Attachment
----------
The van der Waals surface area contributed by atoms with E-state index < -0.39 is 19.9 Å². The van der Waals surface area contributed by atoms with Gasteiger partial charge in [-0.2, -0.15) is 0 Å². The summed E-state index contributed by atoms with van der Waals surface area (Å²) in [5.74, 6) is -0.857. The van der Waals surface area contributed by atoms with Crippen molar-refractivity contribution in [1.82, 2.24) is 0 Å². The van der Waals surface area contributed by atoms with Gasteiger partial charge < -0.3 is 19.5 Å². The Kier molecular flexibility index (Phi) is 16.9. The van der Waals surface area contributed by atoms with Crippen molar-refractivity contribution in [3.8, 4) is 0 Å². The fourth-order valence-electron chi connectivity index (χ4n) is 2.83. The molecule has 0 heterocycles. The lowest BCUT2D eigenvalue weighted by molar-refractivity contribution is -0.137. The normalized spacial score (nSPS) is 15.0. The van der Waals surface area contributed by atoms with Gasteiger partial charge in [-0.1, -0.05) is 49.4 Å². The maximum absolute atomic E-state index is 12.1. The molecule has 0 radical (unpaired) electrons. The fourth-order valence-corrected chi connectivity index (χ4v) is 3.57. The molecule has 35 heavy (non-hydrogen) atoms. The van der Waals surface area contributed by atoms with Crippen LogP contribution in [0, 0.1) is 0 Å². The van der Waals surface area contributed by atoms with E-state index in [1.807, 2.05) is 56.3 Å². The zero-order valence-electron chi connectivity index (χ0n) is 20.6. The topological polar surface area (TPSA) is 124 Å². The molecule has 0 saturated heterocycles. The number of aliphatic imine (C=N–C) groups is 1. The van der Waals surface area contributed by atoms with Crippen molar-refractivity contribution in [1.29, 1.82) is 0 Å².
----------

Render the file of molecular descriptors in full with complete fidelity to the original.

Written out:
The van der Waals surface area contributed by atoms with E-state index < -0.39 is 19.9 Å². The van der Waals surface area contributed by atoms with Gasteiger partial charge in [-0.2, -0.15) is 0 Å². The summed E-state index contributed by atoms with van der Waals surface area (Å²) in [5.74, 6) is -0.857. The van der Waals surface area contributed by atoms with Crippen molar-refractivity contribution in [1.82, 2.24) is 0 Å². The van der Waals surface area contributed by atoms with Gasteiger partial charge < -0.3 is 19.5 Å². The Kier molecular flexibility index (Phi) is 16.9. The van der Waals surface area contributed by atoms with Crippen molar-refractivity contribution in [3.8, 4) is 0 Å². The fourth-order valence-electron chi connectivity index (χ4n) is 2.83. The molecule has 0 heterocycles. The lowest BCUT2D eigenvalue weighted by molar-refractivity contribution is -0.137. The normalized spacial score (nSPS) is 15.0. The van der Waals surface area contributed by atoms with Gasteiger partial charge in [-0.1, -0.05) is 49.4 Å². The maximum absolute atomic E-state index is 12.1. The molecule has 0 radical (unpaired) electrons. The fourth-order valence-corrected chi connectivity index (χ4v) is 3.57. The molecule has 35 heavy (non-hydrogen) atoms. The van der Waals surface area contributed by atoms with Crippen LogP contribution in [0, 0.1) is 0 Å². The van der Waals surface area contributed by atoms with E-state index in [1.807, 2.05) is 56.3 Å². The zero-order valence-electron chi connectivity index (χ0n) is 20.6. The topological polar surface area (TPSA) is 124 Å². The molecule has 0 saturated heterocycles. The number of aliphatic imine (C=N–C) groups is 1. The van der Waals surface area contributed by atoms with Crippen molar-refractivity contribution in [1.29, 1.82) is 0 Å².